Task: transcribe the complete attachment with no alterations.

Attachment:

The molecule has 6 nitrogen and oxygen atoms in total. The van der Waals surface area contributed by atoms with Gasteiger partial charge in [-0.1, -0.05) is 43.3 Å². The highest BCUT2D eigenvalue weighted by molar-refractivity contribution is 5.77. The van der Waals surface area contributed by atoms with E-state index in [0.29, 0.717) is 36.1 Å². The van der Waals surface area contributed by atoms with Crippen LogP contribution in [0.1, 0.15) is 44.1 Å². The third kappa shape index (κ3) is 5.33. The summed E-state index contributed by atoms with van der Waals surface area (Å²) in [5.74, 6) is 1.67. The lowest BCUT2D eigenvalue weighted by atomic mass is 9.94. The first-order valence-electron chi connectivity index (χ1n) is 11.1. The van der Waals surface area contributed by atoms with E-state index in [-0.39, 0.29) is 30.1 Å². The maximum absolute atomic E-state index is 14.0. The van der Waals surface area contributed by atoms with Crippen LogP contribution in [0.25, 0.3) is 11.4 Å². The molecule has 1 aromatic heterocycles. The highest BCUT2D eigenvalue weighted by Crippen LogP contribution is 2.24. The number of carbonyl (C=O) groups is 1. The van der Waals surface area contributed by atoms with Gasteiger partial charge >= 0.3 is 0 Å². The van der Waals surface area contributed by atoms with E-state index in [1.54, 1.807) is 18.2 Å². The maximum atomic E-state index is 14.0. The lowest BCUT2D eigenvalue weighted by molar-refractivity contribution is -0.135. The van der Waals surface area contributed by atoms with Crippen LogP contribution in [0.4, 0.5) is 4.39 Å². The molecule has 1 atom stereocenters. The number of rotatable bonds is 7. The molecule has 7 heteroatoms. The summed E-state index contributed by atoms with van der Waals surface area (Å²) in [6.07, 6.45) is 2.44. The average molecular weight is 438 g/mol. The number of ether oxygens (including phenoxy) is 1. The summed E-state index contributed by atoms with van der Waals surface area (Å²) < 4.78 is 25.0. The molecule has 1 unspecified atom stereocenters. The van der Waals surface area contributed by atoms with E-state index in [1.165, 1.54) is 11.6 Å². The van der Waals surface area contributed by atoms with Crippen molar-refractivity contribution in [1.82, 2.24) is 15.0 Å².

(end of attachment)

The molecule has 6 nitrogen and oxygen atoms in total. The van der Waals surface area contributed by atoms with Gasteiger partial charge in [-0.1, -0.05) is 43.3 Å². The highest BCUT2D eigenvalue weighted by molar-refractivity contribution is 5.77. The van der Waals surface area contributed by atoms with E-state index in [0.29, 0.717) is 36.1 Å². The van der Waals surface area contributed by atoms with Crippen LogP contribution in [0.1, 0.15) is 44.1 Å². The third kappa shape index (κ3) is 5.33. The summed E-state index contributed by atoms with van der Waals surface area (Å²) in [5.74, 6) is 1.67. The lowest BCUT2D eigenvalue weighted by atomic mass is 9.94. The first-order valence-electron chi connectivity index (χ1n) is 11.1. The van der Waals surface area contributed by atoms with E-state index in [-0.39, 0.29) is 30.1 Å². The maximum absolute atomic E-state index is 14.0. The van der Waals surface area contributed by atoms with Crippen LogP contribution in [0.25, 0.3) is 11.4 Å². The molecule has 1 aromatic heterocycles. The highest BCUT2D eigenvalue weighted by Crippen LogP contribution is 2.24. The number of carbonyl (C=O) groups is 1. The van der Waals surface area contributed by atoms with Gasteiger partial charge >= 0.3 is 0 Å². The van der Waals surface area contributed by atoms with E-state index in [1.54, 1.807) is 18.2 Å². The maximum atomic E-state index is 14.0. The lowest BCUT2D eigenvalue weighted by molar-refractivity contribution is -0.135. The van der Waals surface area contributed by atoms with Crippen LogP contribution in [0.4, 0.5) is 4.39 Å². The molecule has 1 atom stereocenters. The number of rotatable bonds is 7. The molecule has 7 heteroatoms. The summed E-state index contributed by atoms with van der Waals surface area (Å²) in [6.07, 6.45) is 2.44. The average molecular weight is 438 g/mol. The number of ether oxygens (including phenoxy) is 1. The summed E-state index contributed by atoms with van der Waals surface area (Å²) < 4.78 is 25.0. The molecule has 1 unspecified atom stereocenters. The van der Waals surface area contributed by atoms with E-state index in [1.165, 1.54) is 11.6 Å². The van der Waals surface area contributed by atoms with Crippen molar-refractivity contribution in [1.82, 2.24) is 15.0 Å².